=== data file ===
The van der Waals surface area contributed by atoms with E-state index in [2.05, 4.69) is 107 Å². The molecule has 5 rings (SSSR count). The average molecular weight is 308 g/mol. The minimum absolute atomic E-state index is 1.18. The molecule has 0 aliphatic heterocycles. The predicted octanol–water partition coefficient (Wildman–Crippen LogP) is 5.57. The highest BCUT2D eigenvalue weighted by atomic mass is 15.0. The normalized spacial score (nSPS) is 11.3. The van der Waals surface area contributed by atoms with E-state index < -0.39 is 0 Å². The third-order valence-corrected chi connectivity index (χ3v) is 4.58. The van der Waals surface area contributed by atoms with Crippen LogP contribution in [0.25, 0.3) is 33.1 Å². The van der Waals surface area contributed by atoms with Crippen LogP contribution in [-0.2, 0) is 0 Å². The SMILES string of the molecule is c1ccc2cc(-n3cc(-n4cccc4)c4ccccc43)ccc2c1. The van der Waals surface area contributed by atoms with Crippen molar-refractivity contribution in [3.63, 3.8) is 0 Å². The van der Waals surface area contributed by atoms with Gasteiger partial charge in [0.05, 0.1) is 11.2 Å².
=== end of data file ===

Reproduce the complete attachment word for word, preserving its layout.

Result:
The van der Waals surface area contributed by atoms with E-state index in [2.05, 4.69) is 107 Å². The molecule has 5 rings (SSSR count). The average molecular weight is 308 g/mol. The minimum absolute atomic E-state index is 1.18. The molecule has 0 aliphatic heterocycles. The predicted octanol–water partition coefficient (Wildman–Crippen LogP) is 5.57. The highest BCUT2D eigenvalue weighted by atomic mass is 15.0. The normalized spacial score (nSPS) is 11.3. The van der Waals surface area contributed by atoms with E-state index < -0.39 is 0 Å². The third-order valence-corrected chi connectivity index (χ3v) is 4.58. The van der Waals surface area contributed by atoms with Crippen LogP contribution in [0.25, 0.3) is 33.1 Å². The van der Waals surface area contributed by atoms with Crippen LogP contribution in [-0.2, 0) is 0 Å². The SMILES string of the molecule is c1ccc2cc(-n3cc(-n4cccc4)c4ccccc43)ccc2c1. The van der Waals surface area contributed by atoms with Crippen molar-refractivity contribution in [3.63, 3.8) is 0 Å². The van der Waals surface area contributed by atoms with Gasteiger partial charge in [0.05, 0.1) is 11.2 Å².